A thank you to all our educators

Even though gratitude does not suffice for all your sacrifice

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When I was 6 years old, I came to Oak Hills Elementary School from a private preschool that indulged many, if not most, of my childish whims. I had a nap time after lunch, I could use the bathroom without having to flag a teacher down mid-lecture and we had pizza for lunch every Friday, good pizza.

For me, the transition to a public school was quite difficult. I cried almost every day, I’d sit alone at recess and lunch and I brought a purple hippo to school, which I ever so creatively named Hippie. In one of these morose days of my childhood, a certain yard duty saw me crying with my purple Hippie during recess. Her name was Lisa Solny.

In the weeks that followed, she gave me a book called “The Kissing Hand,” a book I still have today. In this picture book, a baby raccoon is nervous to go to school because he doesn’t want to leave his mom. Every night before school, because raccoons are nocturnal, the mama raccoon would give the baby raccoon a kiss on his hand that would stay there even if the baby raccoon washed his hands or played in the dirt, so he knows his mother’s love is always with him.

My mom started doing the same thing with me every day, and I slowly stopped crying, and left my purple Hippo on my pink princess sheets instead of my backpack.

Thank you Mrs. Solny (and my mom), I wouldn’t have been able to grow into the person I am today without you.

In my first year of middle school, I was naive.

We had a language arts in-class assignment to find definitions and synonyms for the given vocabulary words. One of the words on this list was “sheath.” We worked on it all period before being given the warning that if the assignment was not finished, it would become homework. Not wanting to be burdened by it over the weekend, I used thesaurus.com to quickly grab what looked like the fanciest synonym that popped up when typing in “sheath.” The word that I wrote down, not knowing the meaning, was “condom.”

When we received these assignments back, Mr. Roesner had not noticed my concerning synonym and asked the entire class if we had any questions about the assignment. I didn’t want to seem stupid, but I thought, if I don’t know the meaning of this word, perhaps my classmates don’t either, and I could seem quite intelligent for knowing a word they didn’t.

So, I raised my hand and asked my question … and everyone laughed. A big thank you to Mr. Roesner for laughing it off and not mistaking my naivete for disrespect. I should add that once class was over, a random classmate came up to me and said, “It’s the thing you put on the thing, before you do the thing, you know?” Still completely oblivious, I just laughed and walked away.

Come high school, I had and continue to have multiple teachers supporting my endeavors.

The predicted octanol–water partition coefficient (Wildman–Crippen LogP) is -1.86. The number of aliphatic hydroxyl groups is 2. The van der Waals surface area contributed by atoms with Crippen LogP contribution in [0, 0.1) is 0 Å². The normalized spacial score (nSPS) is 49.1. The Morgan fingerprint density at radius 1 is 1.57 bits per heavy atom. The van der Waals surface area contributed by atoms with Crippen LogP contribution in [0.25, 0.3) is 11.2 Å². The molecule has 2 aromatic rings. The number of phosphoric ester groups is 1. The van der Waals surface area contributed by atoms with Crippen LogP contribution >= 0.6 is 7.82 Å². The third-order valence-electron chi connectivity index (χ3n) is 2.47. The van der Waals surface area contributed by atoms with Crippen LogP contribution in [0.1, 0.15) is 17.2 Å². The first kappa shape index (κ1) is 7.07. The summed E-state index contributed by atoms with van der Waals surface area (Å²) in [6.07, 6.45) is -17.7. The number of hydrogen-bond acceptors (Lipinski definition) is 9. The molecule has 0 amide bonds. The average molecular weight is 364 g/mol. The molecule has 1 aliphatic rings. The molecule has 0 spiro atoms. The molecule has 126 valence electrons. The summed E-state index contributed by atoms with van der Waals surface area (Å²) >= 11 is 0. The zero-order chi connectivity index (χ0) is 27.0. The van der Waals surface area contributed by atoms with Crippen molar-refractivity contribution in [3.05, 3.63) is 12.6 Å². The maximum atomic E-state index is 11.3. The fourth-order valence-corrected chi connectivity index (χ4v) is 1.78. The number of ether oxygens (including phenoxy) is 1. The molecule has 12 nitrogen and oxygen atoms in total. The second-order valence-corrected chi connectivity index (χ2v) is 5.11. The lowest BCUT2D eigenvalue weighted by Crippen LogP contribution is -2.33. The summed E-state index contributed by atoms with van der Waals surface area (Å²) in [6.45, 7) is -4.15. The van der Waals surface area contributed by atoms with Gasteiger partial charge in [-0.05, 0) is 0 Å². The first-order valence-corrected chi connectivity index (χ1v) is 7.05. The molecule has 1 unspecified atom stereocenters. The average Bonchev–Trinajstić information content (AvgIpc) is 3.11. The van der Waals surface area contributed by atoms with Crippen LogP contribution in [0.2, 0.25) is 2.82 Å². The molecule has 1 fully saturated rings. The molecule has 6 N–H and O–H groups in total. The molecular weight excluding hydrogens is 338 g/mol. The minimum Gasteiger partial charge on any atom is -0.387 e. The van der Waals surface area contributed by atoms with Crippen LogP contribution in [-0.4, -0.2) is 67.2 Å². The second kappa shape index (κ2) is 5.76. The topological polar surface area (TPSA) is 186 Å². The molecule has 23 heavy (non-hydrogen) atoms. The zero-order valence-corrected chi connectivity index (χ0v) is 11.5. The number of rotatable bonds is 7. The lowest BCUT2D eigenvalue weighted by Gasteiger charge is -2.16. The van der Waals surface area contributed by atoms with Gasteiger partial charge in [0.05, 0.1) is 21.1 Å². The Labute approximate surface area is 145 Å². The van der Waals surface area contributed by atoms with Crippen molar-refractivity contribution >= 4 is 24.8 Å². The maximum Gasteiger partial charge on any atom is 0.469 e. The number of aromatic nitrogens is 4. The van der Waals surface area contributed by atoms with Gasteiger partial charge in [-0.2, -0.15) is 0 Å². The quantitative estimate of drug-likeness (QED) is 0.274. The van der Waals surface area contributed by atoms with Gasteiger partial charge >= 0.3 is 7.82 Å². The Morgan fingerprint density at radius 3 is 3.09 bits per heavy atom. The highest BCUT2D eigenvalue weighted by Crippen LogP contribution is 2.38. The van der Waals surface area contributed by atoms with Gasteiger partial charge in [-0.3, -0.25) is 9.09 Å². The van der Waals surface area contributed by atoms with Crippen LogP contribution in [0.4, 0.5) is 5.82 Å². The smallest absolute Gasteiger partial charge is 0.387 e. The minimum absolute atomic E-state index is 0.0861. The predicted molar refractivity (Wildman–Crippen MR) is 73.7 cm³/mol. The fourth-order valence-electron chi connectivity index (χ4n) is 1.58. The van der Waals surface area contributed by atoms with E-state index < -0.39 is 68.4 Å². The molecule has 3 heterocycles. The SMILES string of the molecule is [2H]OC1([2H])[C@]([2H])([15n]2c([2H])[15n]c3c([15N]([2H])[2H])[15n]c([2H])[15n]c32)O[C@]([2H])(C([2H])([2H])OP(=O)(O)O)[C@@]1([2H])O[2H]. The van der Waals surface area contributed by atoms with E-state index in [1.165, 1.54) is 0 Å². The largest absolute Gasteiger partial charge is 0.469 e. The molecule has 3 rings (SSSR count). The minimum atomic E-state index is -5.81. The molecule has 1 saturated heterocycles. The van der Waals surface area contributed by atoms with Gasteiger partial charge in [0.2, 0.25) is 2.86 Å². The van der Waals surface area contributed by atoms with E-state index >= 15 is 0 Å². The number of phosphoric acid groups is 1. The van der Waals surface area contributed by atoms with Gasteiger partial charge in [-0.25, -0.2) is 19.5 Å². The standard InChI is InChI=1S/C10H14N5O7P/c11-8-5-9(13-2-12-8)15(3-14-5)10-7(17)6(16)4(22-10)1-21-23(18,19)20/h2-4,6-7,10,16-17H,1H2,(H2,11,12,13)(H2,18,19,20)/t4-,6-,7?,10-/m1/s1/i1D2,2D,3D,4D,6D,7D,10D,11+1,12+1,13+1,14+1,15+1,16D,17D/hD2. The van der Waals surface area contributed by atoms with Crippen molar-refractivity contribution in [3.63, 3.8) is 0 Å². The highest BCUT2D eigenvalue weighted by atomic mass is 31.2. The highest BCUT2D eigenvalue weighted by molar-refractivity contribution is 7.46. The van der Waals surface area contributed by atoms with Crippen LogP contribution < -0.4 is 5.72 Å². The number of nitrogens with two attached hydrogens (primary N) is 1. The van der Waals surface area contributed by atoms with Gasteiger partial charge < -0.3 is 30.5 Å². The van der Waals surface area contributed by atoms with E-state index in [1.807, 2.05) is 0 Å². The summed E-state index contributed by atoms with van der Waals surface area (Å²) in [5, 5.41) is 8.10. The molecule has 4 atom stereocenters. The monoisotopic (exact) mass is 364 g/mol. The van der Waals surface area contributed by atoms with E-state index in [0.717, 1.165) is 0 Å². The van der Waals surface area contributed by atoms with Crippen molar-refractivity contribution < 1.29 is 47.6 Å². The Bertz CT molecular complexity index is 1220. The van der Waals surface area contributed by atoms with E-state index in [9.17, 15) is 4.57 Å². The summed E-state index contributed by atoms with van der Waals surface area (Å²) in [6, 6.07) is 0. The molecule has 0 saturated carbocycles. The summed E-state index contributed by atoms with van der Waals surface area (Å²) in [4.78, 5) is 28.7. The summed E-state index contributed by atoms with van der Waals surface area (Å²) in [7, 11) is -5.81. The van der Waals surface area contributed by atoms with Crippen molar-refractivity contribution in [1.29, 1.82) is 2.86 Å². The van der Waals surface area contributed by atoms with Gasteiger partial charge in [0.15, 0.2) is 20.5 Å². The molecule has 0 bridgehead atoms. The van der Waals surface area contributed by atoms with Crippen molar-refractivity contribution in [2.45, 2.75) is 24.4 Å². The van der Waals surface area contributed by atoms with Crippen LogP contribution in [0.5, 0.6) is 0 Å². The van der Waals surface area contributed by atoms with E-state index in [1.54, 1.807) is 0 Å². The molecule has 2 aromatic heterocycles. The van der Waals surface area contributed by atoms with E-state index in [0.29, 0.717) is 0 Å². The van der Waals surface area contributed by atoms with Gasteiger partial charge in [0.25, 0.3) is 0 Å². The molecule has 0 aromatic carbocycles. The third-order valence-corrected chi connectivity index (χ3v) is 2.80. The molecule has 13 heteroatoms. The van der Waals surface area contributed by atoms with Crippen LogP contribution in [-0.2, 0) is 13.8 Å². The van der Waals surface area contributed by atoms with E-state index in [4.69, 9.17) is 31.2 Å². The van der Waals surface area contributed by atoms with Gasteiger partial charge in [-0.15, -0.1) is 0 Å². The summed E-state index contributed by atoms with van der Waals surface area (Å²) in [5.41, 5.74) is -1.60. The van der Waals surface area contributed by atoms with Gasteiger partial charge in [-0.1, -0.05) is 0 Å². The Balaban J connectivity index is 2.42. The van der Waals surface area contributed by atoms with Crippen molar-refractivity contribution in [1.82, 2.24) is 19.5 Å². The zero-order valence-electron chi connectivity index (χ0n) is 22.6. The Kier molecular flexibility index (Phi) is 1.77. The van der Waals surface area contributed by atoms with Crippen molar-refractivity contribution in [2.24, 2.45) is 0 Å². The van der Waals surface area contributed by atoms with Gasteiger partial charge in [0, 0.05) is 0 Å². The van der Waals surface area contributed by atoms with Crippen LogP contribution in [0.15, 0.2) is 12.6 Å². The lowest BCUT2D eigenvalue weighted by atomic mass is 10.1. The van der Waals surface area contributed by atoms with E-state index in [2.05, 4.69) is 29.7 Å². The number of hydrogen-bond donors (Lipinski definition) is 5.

Thank you to Mrs. Cissell who has held unwavering confidence in me, taking me to honor choir, auditions, providing me with leadership opportunities and giving me opportunities to grow as a person through my voice. I appreciate all your support and your love.

Thank you to Mr. Cook for making me a more educated citizen, for listening to my long rants about political problems and situations all over the globe and helping me understand the world. I appreciate you helping me out with articles and handing over advice for all my mid-teenage life crises.

Thank you to Dr. Anderson for having extensive conversations on psychology, the arts, philosophy and whatever other random subjects that come up in my lengthy digressions. I appreciate all that I’ve learned from you.

Thank you to Mrs. Fowler for providing me with sound advice, listening to my many problems and creating an environment which allowed my passion for journalism to grow. I appreciate all that you’ve done for me, for the Talon and for this program.

Thank you to every single teacher I’ve ever had, from Ms. Amal at Montessori One to Mrs. Aaronson at Oak Hills Elementary School to essentially every teacher I’ve ever had. Because of you, I feel prepared to face and thrive in the world waiting for me outside of high school.

Teachers in the Oak Park High School district go the extra mile for many of their students, and I know we can seem ungrateful if not disrespectful at times, but we love you all and appreciate you.

A quick reminder to my fellow students: Just because you’re in high school doesn’t mean a thoughtful card and a box of caramel sea salt chocolates for your favorite teachers are too “nerdy” to gift. Trust me, a small gesture goes a long way and your teacher will remember it, too.

And to all the teachers here who put forth so much effort for their students, happy teacher appreciation week.

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